Russkiy Business: Russia’s “Franchise” Diplomacy

By Michelangelo Freyrie

At the end of October, Verona hosted the 11th Eurasian Economic Forum, which was one of 2018’s most anticipated business conferences. The importance of the forum is evident if we consider the participation of VIPs such as Rosneft’s CEO Igor Sechin. His presence has attracted most of the spotlight, mainly because of the recent difficulties encountered by joint ventures between Rosneft and Italian energy company ENI. However, this gathering is not just a photo opportunity and a chance to discuss formal economic cooperation. Events such as the Eurasian Economic Forum are part of a broader strategy which focuses on building personal networks between Russia-oriented entrepreneurs.  These ties are fundamental in compensating for Moscow’s inability to create a positive business environment and attract foreign capital organically. Moreover, these events also aim at filling the gaps in Russia’s wider business diplomacy, which is restrained by the country’s slow progress on market reform.

Between 1995 and 2013, the official policy of the government to attract foreign investments consisted in leveraging the country’s apparent efforts to modernize and to expand its economic infrastructure. The improvement of the business climate relied on schemes established by burgeoning collaborations with the EU or the US, such as the “Partnership for Modernisation.” However, these high-level dialogues faced limits posed by divergent interests. Moscow sought immediate deals that would have facilitated business exchanges, while Brussels was only willing to concede so-called framework agreements – agreements where substantial concessions, such as visa liberalizations, would just be given in exchange for complete adherence to EU standards in the field of human rights and market reform.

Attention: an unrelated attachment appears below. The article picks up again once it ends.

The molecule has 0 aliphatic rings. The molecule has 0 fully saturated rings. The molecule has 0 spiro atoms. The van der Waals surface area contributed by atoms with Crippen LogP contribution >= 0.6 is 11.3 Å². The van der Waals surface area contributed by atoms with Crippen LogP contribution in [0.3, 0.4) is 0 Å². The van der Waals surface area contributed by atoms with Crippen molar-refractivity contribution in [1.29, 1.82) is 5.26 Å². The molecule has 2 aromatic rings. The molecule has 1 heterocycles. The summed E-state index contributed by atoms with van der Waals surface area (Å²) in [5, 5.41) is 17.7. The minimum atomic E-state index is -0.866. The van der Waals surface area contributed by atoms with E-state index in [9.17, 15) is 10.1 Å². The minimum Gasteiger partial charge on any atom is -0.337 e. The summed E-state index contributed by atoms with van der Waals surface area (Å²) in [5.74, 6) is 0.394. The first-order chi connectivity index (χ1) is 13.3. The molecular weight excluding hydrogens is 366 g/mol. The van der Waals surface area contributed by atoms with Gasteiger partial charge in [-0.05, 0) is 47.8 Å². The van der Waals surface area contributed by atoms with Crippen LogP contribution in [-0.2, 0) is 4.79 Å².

An additional impediment to investment is the misuse of bodies such as the  Foreign Investment Advisory Council (FIAC) as tools to legitimize the Russian government’s political priorities, rather than as sources of expertise. FIAC unites several significant foreign investors such as Deutsche Bank or Coca-Cola, and its primary goal is to propose measures to improve the country’s investment climate. In theory, membership in FIAC also allows for privileged access to high-level officials in numerous ministries.  However, reports published by the Council increasingly mirror the slogans that have dominated the Russian economic debate. The organization now serves to validate government policy rather than challenge it. Lack of initiative, political disinterest, and sparring with competing platforms such as the International Council for Cooperation and Investment has dramatically weakened the council, as shown by the low attendance of its meetings.

The decline of FIAC left a vacuum which has been filled by other arrangements: mainly, Roscongress,  a foundation established in 2007 to improve Russia’s “soft power” capabilities.  The body has become a one-stop organizer of congresses and forums, and its board is composed of representatives of big Russian businesses as well as government officials. Because of this, its initiatives such as the Saint Petersburg Economic Forum serve as a useful outlet for the business community to discern government intentions.

Through partnerships and support to local initiatives, Roscongress manages to reach out to foreign enterprises interested in doing business in the country through an impressive, tight-knit network of interest groups and trade associations. In turn, its capacity to exploit spontaneous initiatives determines its importance.